Many women worry that lifting weights will make them look muscular and masculine. Not so! Most women have too little muscle-building testosterone to gain muscle in meaningful amounts without serious bodybuilding workouts. On the contrary, lifting weights can help tone your muscles, improve muscle definition and also strengthen your bones.
This workout is designed to be performed using nothing more than dumbbells and on non-consecutive days, for example; Monday, Wednesday and Friday. If you are unsure how to perform any of the exercises listed, recruit the help of your friendly neighborhood certified fitness trainer.
Perform two to four sets of each exercise and adjust your repetition range and recovery period according to your goals.
For strength: Three to five repetitions, three minute rests between sets. For muscle building: Six to 12 repetitions, two minute rests between sets. For muscular endurance: 13 to 20 repetitions, one minute rests between sets.
Warm up before each workout with some light cardio, dynamic stretching and mobility exercises and also perform one or two practice sets of each exercise. End each workout with a few more minutes of light cardio and stretches for all your major muscles.
Day One: Vertical Push and Pull
Day one is all about working your shoulders and side back muscles, more properly known as your deltoids and latissimus dorsi. For every vertical pushing exercise, you will also perform a vertical pulling exercise to keep your muscles balanced.
Perform the following exercises using your chosen repetition range: dumbbell shoulder press, dumbbell one arm bent over rows, dumbbell side lateral raises, dumbbell shrugs, dumbbell push press, dumbbell pullovers .
For an intensity boost, perform the exercises in alternating pairs; a training system called super sets. This halves your rest periods and saves time. For example, perform one set of dumbbell shoulder presses immediately followed by a set of wide grip lat pull downs. Take a rest and then repeat the pairing. Move on to the next pair and repeat.
Day Two: Horizontal Push and Pull
Day Two workout targets your chest and upper back; that's your pectoralis major and posterior deltoids, middle trapezius and rhomboids. Keeping these muscle groups balanced from front to rear will improve your posture and prevent slouching which is definitely not a good look.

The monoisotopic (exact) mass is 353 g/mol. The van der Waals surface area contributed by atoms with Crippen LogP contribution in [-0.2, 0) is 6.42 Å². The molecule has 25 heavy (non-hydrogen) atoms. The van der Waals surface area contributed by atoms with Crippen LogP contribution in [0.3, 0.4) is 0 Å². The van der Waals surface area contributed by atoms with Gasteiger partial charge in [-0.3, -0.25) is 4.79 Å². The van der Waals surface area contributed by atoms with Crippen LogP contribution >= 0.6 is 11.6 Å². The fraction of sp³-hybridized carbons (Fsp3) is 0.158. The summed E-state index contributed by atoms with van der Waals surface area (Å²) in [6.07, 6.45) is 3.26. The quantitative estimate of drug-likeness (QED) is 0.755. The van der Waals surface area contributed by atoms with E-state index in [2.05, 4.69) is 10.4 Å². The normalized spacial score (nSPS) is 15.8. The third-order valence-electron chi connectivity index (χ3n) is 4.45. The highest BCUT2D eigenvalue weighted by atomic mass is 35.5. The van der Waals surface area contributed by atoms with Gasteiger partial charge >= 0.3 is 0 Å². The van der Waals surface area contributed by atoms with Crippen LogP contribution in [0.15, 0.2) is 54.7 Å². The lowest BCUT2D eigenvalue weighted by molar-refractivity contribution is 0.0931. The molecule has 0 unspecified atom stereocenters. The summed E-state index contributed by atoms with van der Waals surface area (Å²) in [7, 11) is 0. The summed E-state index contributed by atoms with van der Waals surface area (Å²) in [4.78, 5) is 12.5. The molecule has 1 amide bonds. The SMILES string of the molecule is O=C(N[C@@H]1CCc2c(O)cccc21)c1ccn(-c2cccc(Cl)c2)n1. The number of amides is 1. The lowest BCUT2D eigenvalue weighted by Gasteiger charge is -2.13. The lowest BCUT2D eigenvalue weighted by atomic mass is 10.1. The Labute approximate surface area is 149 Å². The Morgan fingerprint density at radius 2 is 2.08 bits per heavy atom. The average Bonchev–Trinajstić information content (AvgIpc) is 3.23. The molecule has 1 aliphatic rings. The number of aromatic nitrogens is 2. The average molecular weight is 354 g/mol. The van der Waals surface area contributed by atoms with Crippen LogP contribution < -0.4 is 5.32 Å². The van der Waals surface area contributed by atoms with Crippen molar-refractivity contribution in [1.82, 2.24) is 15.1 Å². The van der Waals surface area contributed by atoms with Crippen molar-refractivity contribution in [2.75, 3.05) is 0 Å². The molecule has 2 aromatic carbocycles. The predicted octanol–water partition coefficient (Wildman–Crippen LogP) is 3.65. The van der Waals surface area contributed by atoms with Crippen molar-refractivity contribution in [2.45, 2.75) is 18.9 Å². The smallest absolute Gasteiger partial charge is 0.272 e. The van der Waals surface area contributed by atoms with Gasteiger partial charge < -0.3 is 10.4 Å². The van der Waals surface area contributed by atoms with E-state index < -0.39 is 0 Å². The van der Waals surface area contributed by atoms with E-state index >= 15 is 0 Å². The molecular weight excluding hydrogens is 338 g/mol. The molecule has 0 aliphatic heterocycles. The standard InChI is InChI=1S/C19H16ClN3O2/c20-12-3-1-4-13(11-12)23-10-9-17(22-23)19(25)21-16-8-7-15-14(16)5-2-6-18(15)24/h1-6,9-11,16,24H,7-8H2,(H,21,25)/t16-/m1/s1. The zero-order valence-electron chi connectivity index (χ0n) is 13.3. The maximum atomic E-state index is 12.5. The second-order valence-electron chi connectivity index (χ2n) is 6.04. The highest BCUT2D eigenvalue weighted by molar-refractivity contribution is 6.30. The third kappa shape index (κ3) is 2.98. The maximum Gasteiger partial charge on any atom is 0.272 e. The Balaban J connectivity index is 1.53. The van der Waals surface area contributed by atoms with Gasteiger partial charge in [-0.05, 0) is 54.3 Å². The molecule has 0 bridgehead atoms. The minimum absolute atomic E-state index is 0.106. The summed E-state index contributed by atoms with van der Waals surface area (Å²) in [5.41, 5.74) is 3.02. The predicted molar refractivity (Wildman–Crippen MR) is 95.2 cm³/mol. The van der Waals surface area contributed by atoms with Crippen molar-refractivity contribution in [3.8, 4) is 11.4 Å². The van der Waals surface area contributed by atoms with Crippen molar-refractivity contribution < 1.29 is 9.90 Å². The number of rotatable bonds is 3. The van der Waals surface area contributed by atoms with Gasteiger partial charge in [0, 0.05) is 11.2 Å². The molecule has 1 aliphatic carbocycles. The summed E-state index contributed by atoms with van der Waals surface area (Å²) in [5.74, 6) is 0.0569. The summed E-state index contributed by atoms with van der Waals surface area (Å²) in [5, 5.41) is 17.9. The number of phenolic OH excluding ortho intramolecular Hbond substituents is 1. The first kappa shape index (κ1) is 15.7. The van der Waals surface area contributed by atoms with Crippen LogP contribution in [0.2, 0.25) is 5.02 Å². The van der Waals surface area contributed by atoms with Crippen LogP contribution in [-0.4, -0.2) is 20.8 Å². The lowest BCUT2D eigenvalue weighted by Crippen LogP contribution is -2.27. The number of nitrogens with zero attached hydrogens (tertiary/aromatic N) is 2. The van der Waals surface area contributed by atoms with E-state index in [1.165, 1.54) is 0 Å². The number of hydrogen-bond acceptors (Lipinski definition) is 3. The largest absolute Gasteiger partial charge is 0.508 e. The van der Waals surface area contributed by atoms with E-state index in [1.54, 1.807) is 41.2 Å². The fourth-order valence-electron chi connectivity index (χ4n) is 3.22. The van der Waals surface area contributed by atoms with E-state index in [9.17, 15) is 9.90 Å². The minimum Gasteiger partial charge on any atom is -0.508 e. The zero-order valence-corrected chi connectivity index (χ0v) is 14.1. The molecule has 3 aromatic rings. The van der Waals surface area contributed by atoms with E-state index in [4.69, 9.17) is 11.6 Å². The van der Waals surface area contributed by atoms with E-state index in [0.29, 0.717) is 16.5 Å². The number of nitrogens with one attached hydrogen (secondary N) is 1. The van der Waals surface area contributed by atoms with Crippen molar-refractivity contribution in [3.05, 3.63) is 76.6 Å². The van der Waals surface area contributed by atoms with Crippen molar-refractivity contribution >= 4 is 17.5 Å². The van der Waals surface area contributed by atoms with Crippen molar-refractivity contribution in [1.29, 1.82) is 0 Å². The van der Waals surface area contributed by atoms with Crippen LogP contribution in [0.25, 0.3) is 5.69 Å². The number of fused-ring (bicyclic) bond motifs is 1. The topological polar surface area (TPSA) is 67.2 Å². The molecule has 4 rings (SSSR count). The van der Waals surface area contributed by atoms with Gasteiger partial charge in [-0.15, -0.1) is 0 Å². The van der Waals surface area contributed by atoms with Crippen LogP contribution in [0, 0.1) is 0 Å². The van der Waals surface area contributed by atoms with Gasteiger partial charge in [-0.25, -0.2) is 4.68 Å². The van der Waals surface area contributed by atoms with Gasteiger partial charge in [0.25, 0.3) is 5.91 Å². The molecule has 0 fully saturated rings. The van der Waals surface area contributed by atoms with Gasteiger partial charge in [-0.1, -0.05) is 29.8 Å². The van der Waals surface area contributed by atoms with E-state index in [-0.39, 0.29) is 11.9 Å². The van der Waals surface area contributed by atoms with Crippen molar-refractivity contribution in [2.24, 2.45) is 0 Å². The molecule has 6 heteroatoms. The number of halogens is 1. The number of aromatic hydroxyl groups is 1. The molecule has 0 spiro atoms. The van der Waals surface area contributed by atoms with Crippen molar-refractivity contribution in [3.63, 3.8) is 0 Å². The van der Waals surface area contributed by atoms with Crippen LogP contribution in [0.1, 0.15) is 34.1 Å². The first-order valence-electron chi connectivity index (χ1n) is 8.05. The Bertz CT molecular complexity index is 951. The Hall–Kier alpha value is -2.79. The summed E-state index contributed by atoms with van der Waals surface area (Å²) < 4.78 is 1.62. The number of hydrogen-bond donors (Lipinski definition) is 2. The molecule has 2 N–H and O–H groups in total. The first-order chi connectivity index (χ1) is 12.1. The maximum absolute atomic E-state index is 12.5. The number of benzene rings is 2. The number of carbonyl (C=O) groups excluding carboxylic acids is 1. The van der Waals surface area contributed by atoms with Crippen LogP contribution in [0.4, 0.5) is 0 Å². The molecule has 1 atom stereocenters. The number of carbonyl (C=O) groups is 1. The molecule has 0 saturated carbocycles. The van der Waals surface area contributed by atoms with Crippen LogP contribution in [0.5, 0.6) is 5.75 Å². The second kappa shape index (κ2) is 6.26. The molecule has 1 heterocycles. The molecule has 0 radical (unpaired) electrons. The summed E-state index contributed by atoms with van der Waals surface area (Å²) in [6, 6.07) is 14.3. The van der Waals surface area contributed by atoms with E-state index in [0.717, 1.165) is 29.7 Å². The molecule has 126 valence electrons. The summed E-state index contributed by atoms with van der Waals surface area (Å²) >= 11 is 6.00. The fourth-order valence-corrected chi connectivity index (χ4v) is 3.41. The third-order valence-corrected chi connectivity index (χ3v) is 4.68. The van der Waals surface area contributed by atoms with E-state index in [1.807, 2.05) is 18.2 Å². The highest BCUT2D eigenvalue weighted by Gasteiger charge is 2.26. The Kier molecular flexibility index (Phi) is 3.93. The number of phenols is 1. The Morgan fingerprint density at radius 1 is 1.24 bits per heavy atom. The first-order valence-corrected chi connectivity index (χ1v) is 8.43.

Perform the following exercises using your chosen repetition range: dumbbell bench press, wide grip dumbbell rows, incline dumbbell bench press, dumbbell reverse flies, dumbbell flies, dumbbell external rotations.
As before, get your body ready for exercise by warming up properly. If you want to turn this, or any other, workout into a fat burner, perform the exercises as a non-stop circuit. The push/pull nature of the workout means that you should be able to do all six exercises back-to-back which will drive up your heart and breathing rate and increase energy expenditure and therefore your fat burning potential.
Day Three: Arms
So far, your arms have been involved in each workout but only in a supporting role. In this workout, your arms are the star. To get the most from this workout make sure you focus not just on how much weight you are lifting but how each exercise feels; try to make a strong mind/muscle connection.
Perform the following exercises using your chosen repetition range: dumbbell biceps curls, lying dumbbell triceps extensions, dumbbell concentration curls, dumbbell triceps kickbacks.
To crank up the intensity of this workout why not perform drop sets? A drop set simply means reducing the weight at the end of your set so you can do more repetitions than normal. For example, perform 12 repetitions with 20 pounds, immediately followed by eight reps using 15 pounds and finishing off with six reps with 12 pounds.
- Dumbbell Training for Strength and Fitness; Matt Brzycki and Fred Fornicola
- The Great Dumbbell Handbook: The Quick Reference Guide to Dumbbell Exercises; Michael Jespersen
- Men's Health Muscle: The World's Most Complete Guide to Building Your Body; Ian King
- The Complete Practical Encyclopedia of Fitness Training: Everything You Need to Know About Strength and Fitness; Andy Wadsworth
Patrick Dale is an experienced writer who has written for a plethora of international publications. A lecturer and trainer of trainers, he is a contributor to "Ultra-FIT" magazine and has been involved in fitness for more than 22 years. He authored the books "Military Fitness", "Live Long, Live Strong" and "No Gym? No Problem!" and served in the Royal Marines for five years.